Cape May, New Jersey Birding Elderhostel

May 13-18, 2007

Page One: Photos taken before Elderhostel

Page Two: Photos from one day during the Elderhostel

We stayed in Little Egg Harbor, NJ at the home of  Ken's brother Dan and his wife Mary for five days prior to the Elderhostel. We visited Barnegat Inlet as well as other nearby natural areas, including the Forsythe NWR. These were Ken's first pictures with his new camera, a Canon Digital Rebel with 300 mm zoom lens, quite a change from digiscoping!

At Barnegat Inlet, there were several groups of school children hiking the beach. We noticed a pair of American Oystercatchers that were obviously in distress and performing distraction displays. Assuming they had a nest nearby, we walked towards them. Using "reverse behavior" (i.e., going in just the opposite direction of where the birds tried to lead him away from the nest), Ken quickly found a single egg in a depression in the sand. It was totally unprotected, and he had to divert another group of schoolchildren to keep them from stepping on it. This nest obviously has little chance for success. Note the distinctive plumage, eyes and its bill, which is compressed laterally to permit the bird to insert it into a partially opened bivalve shell, sever the muscle and devour the contents.

(Click on thumbnails for full-screen images)

Barnegat LightOystercatcher EggAmerican OystercatcherOystercatcher Head Close-up
Oystercatcher PairOystercatcherOystercatcher Bill, frontal view

At Little Egg Harbor, we got to appreciate the grace of the common Herring and Laughing Gulls, as well as Barn Swallows and Common Terns. 

Leaming's Run Garden provided a photo opportunity for American Robins in beautiful surroundings. 

We heard many other species such as Ovenbirds and Wood Thrushes but had trouble finding them.

Herring GullsLaughing Gull PairLaughing Gull HeadLaughing Gull Head DetailBarn SwallowLeaming's Run GardenAmerican RobinCommon Tern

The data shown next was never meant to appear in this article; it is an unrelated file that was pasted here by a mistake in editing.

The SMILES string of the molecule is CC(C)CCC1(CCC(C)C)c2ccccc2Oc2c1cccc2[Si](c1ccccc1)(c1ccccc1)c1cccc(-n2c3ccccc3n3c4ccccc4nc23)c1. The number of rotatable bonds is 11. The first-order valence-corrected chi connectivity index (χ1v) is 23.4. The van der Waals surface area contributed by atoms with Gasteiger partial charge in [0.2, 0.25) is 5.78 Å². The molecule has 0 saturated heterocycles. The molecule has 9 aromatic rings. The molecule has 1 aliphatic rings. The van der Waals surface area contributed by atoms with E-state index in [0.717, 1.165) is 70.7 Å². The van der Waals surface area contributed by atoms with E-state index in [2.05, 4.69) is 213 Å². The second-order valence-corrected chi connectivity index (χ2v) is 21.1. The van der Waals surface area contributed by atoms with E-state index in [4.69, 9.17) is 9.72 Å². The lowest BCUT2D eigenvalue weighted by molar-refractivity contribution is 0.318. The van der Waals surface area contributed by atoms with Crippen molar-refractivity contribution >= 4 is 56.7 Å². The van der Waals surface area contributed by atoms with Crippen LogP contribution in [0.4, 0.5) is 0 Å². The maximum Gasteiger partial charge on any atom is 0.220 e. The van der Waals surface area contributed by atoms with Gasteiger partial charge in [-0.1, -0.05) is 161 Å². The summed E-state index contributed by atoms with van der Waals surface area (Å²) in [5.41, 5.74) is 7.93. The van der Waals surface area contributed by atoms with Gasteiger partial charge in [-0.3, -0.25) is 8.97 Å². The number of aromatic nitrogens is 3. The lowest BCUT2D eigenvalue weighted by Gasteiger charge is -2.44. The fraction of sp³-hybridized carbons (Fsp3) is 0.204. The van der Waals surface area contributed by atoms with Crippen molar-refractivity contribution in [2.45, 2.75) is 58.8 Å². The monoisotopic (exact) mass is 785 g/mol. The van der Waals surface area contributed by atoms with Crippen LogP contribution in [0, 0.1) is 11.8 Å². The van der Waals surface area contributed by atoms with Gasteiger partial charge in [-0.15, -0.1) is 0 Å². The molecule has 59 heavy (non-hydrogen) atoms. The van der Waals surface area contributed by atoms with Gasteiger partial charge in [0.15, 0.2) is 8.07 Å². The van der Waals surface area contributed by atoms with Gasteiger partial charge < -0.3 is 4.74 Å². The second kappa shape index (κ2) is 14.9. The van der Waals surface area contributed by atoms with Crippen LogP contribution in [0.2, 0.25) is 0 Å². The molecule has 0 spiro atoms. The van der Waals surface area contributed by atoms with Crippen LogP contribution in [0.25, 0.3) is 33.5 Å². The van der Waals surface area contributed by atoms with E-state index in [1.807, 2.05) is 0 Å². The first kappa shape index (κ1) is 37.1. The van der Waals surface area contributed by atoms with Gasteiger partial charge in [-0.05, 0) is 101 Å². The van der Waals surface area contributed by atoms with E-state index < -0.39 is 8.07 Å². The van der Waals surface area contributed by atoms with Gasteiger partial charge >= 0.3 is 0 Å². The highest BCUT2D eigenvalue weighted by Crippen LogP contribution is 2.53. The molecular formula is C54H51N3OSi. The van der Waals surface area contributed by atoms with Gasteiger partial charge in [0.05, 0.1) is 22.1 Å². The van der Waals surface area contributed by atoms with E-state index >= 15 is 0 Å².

The Forsythe National Wildlife Refuge was loaded with shorebirds, giving us a chance to sharpen our identification skills. Flocks of Short-billed Dowitchers rapidly probed the muddy bottom "sewing machine style," while Dunlins in their colorful spring plumage probed more erratically. 

They were joined by Glossy Ibis, Ruddy Turnstones, and the Killdeer-like little Semipalmated Plover (which shows only one chest ring as opposed to the two of its larger cousin).  Snowy Egrets, Brant, Eastern Bluebirds-- and poison Ivy-- were plentiful. 

Dowitchers FeedingDunlinDunlin
Duynlin Close-upGlossy IbisRuddy TurnstonesSemipalmated PloverSnowy EgretRed-winged BlackbirdBrantEastern BluebirdPoison Ivy

We had the opportunity to closely observe one of the three "peeps" (the Semipalmated, Western and Least Sandpipers), small sandpipers that are most common and easily confused. This bird teneded to stay away from the shorline, foraging in the mud and grass. Its back was warm brown and its legs were yellowish, all indicators that it was a Least Sandpiper. 

In the event that there was any doubt about its leg color, the bird did an imitation of the Ziegfeld Follies, thrusting its leg out for all to see! 

Least Sandpiper HabitatLeast SandpiperLeast Sandpiper Back ColorLeast Sandpiper BreastLeast SandpiperLeg Color

From Mary and Dan's back porch, we watched fighter pilots buzzing overhead. An ominous portent of the wildfires that were to occur two days later,  this photo shows an (apparent) flare descending over the Pine Barrens. 

The fire was alleged to have been caused by the release of a flare by National Guard fighter pilots making training bombing runs, several miles to the north of this location.

Smoke trail from flare

Continue to Page 2- Pictures from Elderhostel